Date of Submission
Bachelor of Architecture
This thesis explores the “disciplinary mechanisms” that define individuals in space. The formation of tactics into a strategy galvanizes an individual into what Michel Foucault describes as a “docile body” (Foucault 1978,135). These tactics find traction in the classification, coding, and organizations of bodies in space and time, through repetition, observations, and documentation. The dynamic between these tactics forms the strategies to create docile bodies.
In the end, discipline mechanisms are used everyday subversively and or subliminally. However, good or bad, we are byproducts of our environment and under a system of control that coerces us to act and behave in certain manners that define who we are, the main question asks has the system of authority failed its people?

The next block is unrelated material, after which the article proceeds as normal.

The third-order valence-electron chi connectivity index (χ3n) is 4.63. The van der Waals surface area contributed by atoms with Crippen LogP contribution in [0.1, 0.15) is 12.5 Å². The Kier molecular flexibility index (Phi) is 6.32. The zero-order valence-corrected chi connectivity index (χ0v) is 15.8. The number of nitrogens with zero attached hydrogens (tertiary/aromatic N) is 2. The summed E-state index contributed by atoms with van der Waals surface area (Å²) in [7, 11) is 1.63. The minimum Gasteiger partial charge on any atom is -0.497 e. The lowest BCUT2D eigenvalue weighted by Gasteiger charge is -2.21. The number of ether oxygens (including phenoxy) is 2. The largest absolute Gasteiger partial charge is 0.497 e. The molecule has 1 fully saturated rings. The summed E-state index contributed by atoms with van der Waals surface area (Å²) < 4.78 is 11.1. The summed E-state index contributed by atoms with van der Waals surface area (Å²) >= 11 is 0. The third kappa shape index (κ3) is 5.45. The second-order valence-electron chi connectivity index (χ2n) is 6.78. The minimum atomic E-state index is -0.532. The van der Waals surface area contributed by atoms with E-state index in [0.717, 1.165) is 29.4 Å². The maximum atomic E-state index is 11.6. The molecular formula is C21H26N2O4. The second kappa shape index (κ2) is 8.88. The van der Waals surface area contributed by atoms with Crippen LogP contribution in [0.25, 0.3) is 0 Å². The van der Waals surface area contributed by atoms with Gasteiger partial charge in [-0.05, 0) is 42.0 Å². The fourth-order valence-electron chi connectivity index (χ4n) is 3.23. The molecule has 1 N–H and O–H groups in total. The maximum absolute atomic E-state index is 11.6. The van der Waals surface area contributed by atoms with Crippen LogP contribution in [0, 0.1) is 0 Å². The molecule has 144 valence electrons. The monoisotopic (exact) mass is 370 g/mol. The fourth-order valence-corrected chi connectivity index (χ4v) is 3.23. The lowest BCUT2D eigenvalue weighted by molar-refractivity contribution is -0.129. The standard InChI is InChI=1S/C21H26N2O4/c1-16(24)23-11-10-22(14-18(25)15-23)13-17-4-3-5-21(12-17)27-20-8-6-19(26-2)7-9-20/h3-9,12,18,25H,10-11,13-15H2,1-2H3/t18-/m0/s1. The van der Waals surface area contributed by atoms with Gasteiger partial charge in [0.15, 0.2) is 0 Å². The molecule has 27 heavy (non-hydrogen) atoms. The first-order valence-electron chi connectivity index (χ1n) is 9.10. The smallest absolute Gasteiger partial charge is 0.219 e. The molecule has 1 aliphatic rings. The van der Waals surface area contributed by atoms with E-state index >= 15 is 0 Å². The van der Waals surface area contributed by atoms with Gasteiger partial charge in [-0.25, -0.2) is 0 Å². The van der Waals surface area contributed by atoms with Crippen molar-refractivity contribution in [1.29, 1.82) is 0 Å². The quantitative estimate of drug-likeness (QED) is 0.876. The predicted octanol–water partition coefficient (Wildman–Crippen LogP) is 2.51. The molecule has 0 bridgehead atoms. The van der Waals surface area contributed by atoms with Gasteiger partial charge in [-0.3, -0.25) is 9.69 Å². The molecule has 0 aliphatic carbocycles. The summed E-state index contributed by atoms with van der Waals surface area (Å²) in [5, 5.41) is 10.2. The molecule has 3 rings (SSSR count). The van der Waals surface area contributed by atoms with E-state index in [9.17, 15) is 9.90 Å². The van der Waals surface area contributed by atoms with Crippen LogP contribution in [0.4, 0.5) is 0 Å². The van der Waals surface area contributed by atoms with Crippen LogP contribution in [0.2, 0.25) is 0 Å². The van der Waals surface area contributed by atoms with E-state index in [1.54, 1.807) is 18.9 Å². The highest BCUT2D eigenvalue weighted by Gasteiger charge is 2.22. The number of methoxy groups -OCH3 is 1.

By understanding the constructs within space that define who we are, it is suggested that there are a clear line devoiding citizens under authority. Specifically, there are tactics in the interactions between our police officers and communities, that I argue are creating a clear line dividing us from them. The very space that is supposed to serve and protect, has become a symbol of a force of power… when actually it has the opportunity to heal. To be a symbol of our community, an agent of change, breaking down barriers, and uniting communities. My thesis asks a simple question, are the constructs of the built environment that facilitate order and peace, actually dividing us. Can better spaces create better societies?
Bieber, Noah, "Defining the Relationships of Authority" (2020). Bachelor of Architecture Theses - 5th Year. 137.